Pitching a new business to a panel of seasoned pros is a little like gambling: There's risk involved, but also the potential for big rewards.
November 17, 2014, BY Heather Johns
In this year's Business Pitch Competition at Bucknell University, the reward grew bigger than the five teams of student entrepreneurs ever dreamed.
Held Nov. 11, the Terrace Room was packed with more than 100 students, faculty and staff — as well as current and past University presidents — there to watch businesses be born.
A.M. Studios, EZ-TAP, Ignite, Loco Labs and Power Fitness had already made it through a preliminary round that whittled a dozen teams down to five. Now they were pitching ideas ranging from digital IDs to video production to apps to a panel of alumni judges, each entrepreneurs in their own right. They alone would determine if the pitches paid off.
Entrepreneurial alumni Bucknellians have long nurtured their entrepreneurial spirits. The Lending Tree, StellaService, Home Depot, Kiva.org, Y-Combinator and Integra Life Sciences are just a few of successful ventures launched by Bucknell alumni.
"The thing I valued most about my Bucknell education was the confidence I developed in being an independent thinker," agreed judge Lynne Anderson Kielhorn '87, co-founder of NovaKera.
Other alumni judges were Luis Davila '03, co-founder of Liquid Claims; Mind the GAAP founder Scott Ehrlich '93; project management and capital projects consultant Chuck Boldt '72; and Richie Hyden '12, chief operating officer and co-founder of IRIS.TV.
"Providing alumni with the opportunity to share their experience with aspiring student entrepreneurs not only can give their ventures a chance to succeed, but it helps to cultivate an entrepreneurial mindset at Bucknell," Stumbris explained.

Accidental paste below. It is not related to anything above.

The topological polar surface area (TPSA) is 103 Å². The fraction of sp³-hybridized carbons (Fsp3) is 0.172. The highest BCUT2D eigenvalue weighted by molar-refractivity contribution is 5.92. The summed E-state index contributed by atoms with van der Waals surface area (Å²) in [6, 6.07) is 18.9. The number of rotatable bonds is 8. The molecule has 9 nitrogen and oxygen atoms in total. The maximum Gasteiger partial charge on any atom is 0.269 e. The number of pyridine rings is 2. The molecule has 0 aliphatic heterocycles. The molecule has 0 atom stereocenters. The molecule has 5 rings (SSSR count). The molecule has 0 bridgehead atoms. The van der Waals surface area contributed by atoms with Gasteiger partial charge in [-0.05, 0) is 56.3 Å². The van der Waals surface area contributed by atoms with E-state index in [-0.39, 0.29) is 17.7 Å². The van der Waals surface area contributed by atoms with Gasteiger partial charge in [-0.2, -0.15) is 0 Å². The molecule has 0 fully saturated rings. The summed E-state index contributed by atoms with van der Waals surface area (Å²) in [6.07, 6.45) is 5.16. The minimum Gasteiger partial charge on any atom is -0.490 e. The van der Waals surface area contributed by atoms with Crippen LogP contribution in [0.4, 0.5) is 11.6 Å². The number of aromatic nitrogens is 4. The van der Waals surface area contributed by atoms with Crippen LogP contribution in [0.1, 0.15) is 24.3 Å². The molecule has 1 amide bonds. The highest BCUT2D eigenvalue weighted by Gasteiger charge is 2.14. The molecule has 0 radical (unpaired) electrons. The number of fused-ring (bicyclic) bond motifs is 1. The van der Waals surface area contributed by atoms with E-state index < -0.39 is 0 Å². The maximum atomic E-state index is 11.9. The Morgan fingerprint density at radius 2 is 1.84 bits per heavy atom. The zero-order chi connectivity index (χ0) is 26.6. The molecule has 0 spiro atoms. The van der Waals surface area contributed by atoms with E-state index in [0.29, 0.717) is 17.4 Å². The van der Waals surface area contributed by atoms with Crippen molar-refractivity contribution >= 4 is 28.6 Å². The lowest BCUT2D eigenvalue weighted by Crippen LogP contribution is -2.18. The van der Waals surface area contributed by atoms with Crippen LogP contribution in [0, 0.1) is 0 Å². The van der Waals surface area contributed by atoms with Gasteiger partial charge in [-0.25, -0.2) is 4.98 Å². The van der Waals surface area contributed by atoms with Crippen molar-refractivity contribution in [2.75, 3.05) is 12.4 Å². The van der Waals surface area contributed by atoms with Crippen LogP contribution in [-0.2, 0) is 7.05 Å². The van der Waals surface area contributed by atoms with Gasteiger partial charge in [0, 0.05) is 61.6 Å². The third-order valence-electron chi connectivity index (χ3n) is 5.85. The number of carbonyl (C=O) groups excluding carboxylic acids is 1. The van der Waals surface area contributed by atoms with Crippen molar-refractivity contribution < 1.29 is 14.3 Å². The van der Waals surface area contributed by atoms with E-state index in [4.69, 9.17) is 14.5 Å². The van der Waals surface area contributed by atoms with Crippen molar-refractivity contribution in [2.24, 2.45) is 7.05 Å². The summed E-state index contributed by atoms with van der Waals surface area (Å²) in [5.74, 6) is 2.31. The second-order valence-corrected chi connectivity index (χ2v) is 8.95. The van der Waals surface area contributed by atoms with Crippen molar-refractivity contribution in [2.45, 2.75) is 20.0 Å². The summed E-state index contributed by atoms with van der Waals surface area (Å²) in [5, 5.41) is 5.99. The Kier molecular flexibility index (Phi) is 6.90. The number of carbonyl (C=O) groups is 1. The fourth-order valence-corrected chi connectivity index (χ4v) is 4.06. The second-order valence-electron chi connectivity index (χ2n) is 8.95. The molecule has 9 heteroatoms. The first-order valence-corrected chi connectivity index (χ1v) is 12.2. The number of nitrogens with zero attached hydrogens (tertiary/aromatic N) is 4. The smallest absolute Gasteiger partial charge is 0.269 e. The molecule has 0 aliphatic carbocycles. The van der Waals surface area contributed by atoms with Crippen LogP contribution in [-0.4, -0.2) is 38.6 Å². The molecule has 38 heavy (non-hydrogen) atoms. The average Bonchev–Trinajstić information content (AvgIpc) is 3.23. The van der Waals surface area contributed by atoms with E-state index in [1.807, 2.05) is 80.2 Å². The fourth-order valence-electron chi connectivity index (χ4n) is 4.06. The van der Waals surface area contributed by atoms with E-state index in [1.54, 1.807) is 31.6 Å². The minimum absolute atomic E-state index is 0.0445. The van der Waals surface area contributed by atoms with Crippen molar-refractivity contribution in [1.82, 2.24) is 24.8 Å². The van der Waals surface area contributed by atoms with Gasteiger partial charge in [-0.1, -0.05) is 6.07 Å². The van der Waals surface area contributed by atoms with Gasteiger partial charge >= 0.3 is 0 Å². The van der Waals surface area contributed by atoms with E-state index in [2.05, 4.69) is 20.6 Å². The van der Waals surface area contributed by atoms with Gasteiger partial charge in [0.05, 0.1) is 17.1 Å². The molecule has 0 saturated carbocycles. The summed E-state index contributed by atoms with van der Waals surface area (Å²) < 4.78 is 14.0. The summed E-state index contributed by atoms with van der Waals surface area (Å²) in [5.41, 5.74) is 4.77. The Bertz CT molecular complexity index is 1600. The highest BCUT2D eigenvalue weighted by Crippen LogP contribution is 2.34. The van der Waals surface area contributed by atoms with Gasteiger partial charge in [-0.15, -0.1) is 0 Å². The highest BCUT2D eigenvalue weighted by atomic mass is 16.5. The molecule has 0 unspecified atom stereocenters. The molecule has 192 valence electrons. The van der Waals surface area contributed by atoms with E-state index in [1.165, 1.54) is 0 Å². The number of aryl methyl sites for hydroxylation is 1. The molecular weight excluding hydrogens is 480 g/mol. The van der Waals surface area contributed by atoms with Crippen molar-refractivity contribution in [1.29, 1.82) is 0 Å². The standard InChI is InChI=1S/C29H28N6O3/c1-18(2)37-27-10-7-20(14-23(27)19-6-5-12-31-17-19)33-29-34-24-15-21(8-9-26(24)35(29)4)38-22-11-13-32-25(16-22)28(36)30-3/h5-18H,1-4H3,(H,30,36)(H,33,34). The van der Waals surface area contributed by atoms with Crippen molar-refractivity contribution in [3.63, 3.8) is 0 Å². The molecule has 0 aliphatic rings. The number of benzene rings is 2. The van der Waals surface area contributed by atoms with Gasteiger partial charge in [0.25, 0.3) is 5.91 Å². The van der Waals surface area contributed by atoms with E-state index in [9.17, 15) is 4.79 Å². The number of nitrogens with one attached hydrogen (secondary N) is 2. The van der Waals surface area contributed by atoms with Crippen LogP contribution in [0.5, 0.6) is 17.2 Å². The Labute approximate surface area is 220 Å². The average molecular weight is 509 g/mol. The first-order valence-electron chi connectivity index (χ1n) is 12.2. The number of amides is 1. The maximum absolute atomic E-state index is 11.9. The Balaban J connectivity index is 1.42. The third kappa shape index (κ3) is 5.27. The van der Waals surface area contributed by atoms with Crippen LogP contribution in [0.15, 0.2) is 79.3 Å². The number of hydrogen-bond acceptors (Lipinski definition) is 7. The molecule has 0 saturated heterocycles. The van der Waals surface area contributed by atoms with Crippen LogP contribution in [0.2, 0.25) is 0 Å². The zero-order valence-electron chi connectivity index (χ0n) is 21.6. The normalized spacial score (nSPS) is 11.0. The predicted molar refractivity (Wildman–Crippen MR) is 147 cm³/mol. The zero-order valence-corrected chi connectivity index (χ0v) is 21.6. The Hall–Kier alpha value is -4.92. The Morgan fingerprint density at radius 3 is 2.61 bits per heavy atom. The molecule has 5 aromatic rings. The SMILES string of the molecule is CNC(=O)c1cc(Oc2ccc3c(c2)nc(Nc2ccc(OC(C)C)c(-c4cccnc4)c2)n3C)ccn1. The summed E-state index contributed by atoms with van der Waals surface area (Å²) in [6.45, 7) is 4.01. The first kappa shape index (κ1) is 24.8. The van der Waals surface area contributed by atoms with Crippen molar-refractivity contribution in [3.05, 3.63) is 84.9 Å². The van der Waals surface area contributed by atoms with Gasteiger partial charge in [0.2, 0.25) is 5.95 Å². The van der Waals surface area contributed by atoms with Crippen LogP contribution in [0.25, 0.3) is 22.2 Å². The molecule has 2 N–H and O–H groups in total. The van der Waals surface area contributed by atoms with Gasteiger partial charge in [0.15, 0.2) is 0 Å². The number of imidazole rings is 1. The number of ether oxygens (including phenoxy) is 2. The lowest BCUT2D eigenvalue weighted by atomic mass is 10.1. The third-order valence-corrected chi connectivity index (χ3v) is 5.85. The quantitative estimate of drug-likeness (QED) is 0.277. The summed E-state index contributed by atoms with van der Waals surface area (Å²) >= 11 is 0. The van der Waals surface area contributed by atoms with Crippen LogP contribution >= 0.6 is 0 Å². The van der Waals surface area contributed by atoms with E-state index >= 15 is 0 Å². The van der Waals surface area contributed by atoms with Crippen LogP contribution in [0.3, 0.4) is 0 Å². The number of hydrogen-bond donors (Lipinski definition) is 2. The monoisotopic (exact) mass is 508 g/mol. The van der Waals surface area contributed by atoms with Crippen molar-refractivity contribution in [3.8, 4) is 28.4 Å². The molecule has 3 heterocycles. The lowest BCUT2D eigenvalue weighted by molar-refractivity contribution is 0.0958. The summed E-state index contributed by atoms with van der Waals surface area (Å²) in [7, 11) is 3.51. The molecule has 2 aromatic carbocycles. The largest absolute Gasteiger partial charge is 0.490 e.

Pitch-perfect As their Prezi and PowerPoint presentations flickered to life behind them, the budding entrepreneurs shared an obvious determination — though last-minute iPhone checks, throat clearing and tentative mic checks belied their nervousness.
As it turns out, the students need not have worried.
"I thought they all did a great job," said Ehrlich. "Every team was confident and poised, and their pitching skills were very impressive. I especially liked that a few of the teams had anticipated the types of questions that would come from the judges, and had prepared backup slides to respond accordingly."
Payday surprise President John Bravman made brief opening remarks to kick off #BizPitch14. Only a few groups had pitched when, impressed by their ideas and passion, he dashed off a quick email to Stumbris.
Though he was seated in the front of the room at the judges' table, Stumbris wisely chose to check his messages when the notification appeared on his phone.
"The email said John wanted to 'honor the work of our students' by doubling the checks," said Stumbris.
"Bucknell has focused significant energy on fostering an entrepreneurial spirit," Bravman said. "As I watched these students passionately embrace that spirit, I was inspired to provide the additional support."
Suddenly $1,500 turned into $3,000 for winners EZ-TAP, the team of all first-years. Austin Honigford '18, Kaelyn Taylor '18, Chris Ouellette '18 and Evan Harrington '18 were also awarded a free one-year Bucknell University Entrepreneur Incubator (BUEI) membership.
"We were amazed," said Honigford. "And extremely excited to see how invested in entrepreneurship the president of the University is."
In addition to a free six-month membership in the BUEI — a prize all remaining teams earned — runner-up Ignite, also known as Cole McCollum '17 and Alejandro Ramirez de Arellano '16, took home $2,000.
Third-place Power Fitness, made up of Henry Kwan '17, Maximilian Ororbia '17 and Li Li '16, got $1,000.
Loco Labs took the $200 Social Media Star title, and A.M. Studio was awarded $100 as a finalist.
Entrepreneurial mindset In addition to Bravman's surprise gift, there's another aspect of this year's competition that has Stumbris excited.
"One of the most inspiring takeaways is that the winners — and indeed, all of the finalists — will be students at Bucknell for several years to come," he said. "I'm thrilled that the team of consultants at the SBDC will have the opportunity to continue working with them as they develop these pitches into ventures."
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